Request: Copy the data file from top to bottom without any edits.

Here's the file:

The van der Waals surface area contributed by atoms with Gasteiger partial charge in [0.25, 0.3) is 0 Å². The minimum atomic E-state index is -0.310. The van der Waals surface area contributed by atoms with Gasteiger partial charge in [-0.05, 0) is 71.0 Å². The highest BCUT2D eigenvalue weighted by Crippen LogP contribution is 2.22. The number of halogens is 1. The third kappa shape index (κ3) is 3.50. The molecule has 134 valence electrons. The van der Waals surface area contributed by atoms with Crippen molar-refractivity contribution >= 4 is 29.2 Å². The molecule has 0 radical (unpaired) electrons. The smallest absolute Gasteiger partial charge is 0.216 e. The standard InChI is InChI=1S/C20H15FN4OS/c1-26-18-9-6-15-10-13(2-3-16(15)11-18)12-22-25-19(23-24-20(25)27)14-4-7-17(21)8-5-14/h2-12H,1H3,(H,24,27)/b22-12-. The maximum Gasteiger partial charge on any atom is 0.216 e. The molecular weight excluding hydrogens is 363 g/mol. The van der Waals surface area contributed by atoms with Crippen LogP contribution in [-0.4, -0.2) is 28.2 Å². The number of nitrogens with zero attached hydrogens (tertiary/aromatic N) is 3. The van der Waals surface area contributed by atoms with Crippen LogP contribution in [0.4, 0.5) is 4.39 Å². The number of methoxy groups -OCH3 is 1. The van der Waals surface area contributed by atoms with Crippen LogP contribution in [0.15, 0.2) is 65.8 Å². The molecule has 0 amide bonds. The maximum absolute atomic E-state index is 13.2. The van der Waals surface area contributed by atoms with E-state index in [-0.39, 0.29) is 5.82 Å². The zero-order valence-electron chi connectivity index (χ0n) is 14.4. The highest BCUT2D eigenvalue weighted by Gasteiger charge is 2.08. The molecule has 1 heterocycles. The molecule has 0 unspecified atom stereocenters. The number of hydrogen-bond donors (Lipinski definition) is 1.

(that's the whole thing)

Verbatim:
The van der Waals surface area contributed by atoms with Gasteiger partial charge in [0.25, 0.3) is 0 Å². The minimum atomic E-state index is -0.310. The van der Waals surface area contributed by atoms with Gasteiger partial charge in [-0.05, 0) is 71.0 Å². The highest BCUT2D eigenvalue weighted by Crippen LogP contribution is 2.22. The number of halogens is 1. The third kappa shape index (κ3) is 3.50. The molecule has 134 valence electrons. The van der Waals surface area contributed by atoms with Crippen molar-refractivity contribution >= 4 is 29.2 Å². The molecule has 0 radical (unpaired) electrons. The smallest absolute Gasteiger partial charge is 0.216 e. The standard InChI is InChI=1S/C20H15FN4OS/c1-26-18-9-6-15-10-13(2-3-16(15)11-18)12-22-25-19(23-24-20(25)27)14-4-7-17(21)8-5-14/h2-12H,1H3,(H,24,27)/b22-12-. The maximum Gasteiger partial charge on any atom is 0.216 e. The molecular weight excluding hydrogens is 363 g/mol. The van der Waals surface area contributed by atoms with Crippen LogP contribution in [-0.4, -0.2) is 28.2 Å². The number of nitrogens with zero attached hydrogens (tertiary/aromatic N) is 3. The van der Waals surface area contributed by atoms with Crippen LogP contribution in [0.4, 0.5) is 4.39 Å². The number of methoxy groups -OCH3 is 1. The van der Waals surface area contributed by atoms with Crippen LogP contribution in [0.15, 0.2) is 65.8 Å². The molecule has 0 amide bonds. The maximum absolute atomic E-state index is 13.2. The van der Waals surface area contributed by atoms with E-state index in [-0.39, 0.29) is 5.82 Å². The zero-order valence-electron chi connectivity index (χ0n) is 14.4. The highest BCUT2D eigenvalue weighted by Gasteiger charge is 2.08. The molecule has 1 heterocycles. The molecule has 0 unspecified atom stereocenters. The number of hydrogen-bond donors (Lipinski definition) is 1.